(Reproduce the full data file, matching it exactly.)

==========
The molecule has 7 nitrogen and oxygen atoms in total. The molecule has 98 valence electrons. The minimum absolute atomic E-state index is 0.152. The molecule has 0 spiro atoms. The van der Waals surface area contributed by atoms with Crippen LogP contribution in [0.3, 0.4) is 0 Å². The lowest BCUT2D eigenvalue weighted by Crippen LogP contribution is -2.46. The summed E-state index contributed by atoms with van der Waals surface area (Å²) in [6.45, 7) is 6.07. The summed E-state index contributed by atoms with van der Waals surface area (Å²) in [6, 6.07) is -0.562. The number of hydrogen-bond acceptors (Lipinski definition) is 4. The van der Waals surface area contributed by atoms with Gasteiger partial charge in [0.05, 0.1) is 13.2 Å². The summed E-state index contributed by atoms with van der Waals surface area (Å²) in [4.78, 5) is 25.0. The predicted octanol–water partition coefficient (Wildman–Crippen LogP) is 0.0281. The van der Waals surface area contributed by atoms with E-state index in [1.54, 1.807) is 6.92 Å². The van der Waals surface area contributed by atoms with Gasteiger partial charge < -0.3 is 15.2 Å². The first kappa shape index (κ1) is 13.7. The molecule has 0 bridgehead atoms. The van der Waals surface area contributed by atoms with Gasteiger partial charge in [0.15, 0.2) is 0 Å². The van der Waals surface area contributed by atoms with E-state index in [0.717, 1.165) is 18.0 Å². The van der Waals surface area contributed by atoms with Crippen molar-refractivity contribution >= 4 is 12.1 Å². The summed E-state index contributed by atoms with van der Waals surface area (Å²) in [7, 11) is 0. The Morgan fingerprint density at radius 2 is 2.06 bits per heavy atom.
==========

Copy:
The molecule has 7 nitrogen and oxygen atoms in total. The molecule has 98 valence electrons. The minimum absolute atomic E-state index is 0.152. The molecule has 0 spiro atoms. The van der Waals surface area contributed by atoms with Crippen LogP contribution in [0.3, 0.4) is 0 Å². The lowest BCUT2D eigenvalue weighted by Crippen LogP contribution is -2.46. The summed E-state index contributed by atoms with van der Waals surface area (Å²) in [6.45, 7) is 6.07. The summed E-state index contributed by atoms with van der Waals surface area (Å²) in [6, 6.07) is -0.562. The number of hydrogen-bond acceptors (Lipinski definition) is 4. The van der Waals surface area contributed by atoms with Gasteiger partial charge in [0.05, 0.1) is 13.2 Å². The summed E-state index contributed by atoms with van der Waals surface area (Å²) in [4.78, 5) is 25.0. The predicted octanol–water partition coefficient (Wildman–Crippen LogP) is 0.0281. The van der Waals surface area contributed by atoms with E-state index in [1.54, 1.807) is 6.92 Å². The van der Waals surface area contributed by atoms with Gasteiger partial charge < -0.3 is 15.2 Å². The first kappa shape index (κ1) is 13.7. The molecule has 0 bridgehead atoms. The van der Waals surface area contributed by atoms with Gasteiger partial charge in [0.15, 0.2) is 0 Å². The van der Waals surface area contributed by atoms with E-state index in [0.717, 1.165) is 18.0 Å². The van der Waals surface area contributed by atoms with Crippen molar-refractivity contribution >= 4 is 12.1 Å². The summed E-state index contributed by atoms with van der Waals surface area (Å²) in [7, 11) is 0. The Morgan fingerprint density at radius 2 is 2.06 bits per heavy atom.